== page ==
Agora 8: International Law and Political Science: The Need to Learn From Each Other

Political science has rediscovered international law – either through the constructivist turn in international relations thought, rational choice modeling, or more recently through the attempt to develop data-driven empirical inquiries into the ways in which international law ‘works’ in shaping state and non-state behaviour. The result has been a scholarly agenda preoccupied with understanding whether international law rules ‘matter’, whether and why states comply, and how various kinds of legalization of political decisions impact upon those decisions. These studies, both in the methodologies and in their outcome, raise important questions about how we think about the impact of law on international politics, what qualifies as an impact, and whether we can use this knowledge to better design international legal regimes and institutions. It also challenges some important self-understandings of international lawyers as to the significance and relevance of norms and their interpretation.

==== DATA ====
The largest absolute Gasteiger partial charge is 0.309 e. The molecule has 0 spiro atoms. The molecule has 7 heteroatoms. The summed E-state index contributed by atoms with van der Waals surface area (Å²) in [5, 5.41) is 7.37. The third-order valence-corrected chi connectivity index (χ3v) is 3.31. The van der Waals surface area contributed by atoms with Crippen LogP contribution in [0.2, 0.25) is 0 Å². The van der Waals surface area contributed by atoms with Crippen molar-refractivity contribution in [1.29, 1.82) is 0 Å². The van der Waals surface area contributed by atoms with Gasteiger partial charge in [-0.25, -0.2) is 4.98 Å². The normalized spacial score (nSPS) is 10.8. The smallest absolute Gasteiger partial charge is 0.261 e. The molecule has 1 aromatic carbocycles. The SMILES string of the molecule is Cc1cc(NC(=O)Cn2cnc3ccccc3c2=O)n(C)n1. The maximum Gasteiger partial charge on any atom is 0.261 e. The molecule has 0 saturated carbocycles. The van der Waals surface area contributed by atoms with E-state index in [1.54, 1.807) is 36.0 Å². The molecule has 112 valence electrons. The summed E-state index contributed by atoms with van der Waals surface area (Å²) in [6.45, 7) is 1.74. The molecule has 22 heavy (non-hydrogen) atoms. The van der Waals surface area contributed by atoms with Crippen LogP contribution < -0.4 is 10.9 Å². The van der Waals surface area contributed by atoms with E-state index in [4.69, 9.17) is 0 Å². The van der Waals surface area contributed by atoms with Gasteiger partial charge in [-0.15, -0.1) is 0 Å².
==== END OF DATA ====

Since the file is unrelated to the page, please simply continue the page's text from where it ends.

This agora will bring together political scientists and lawyers to consider both how this discipline understands international law, and how legal science might shape the methods of political science.


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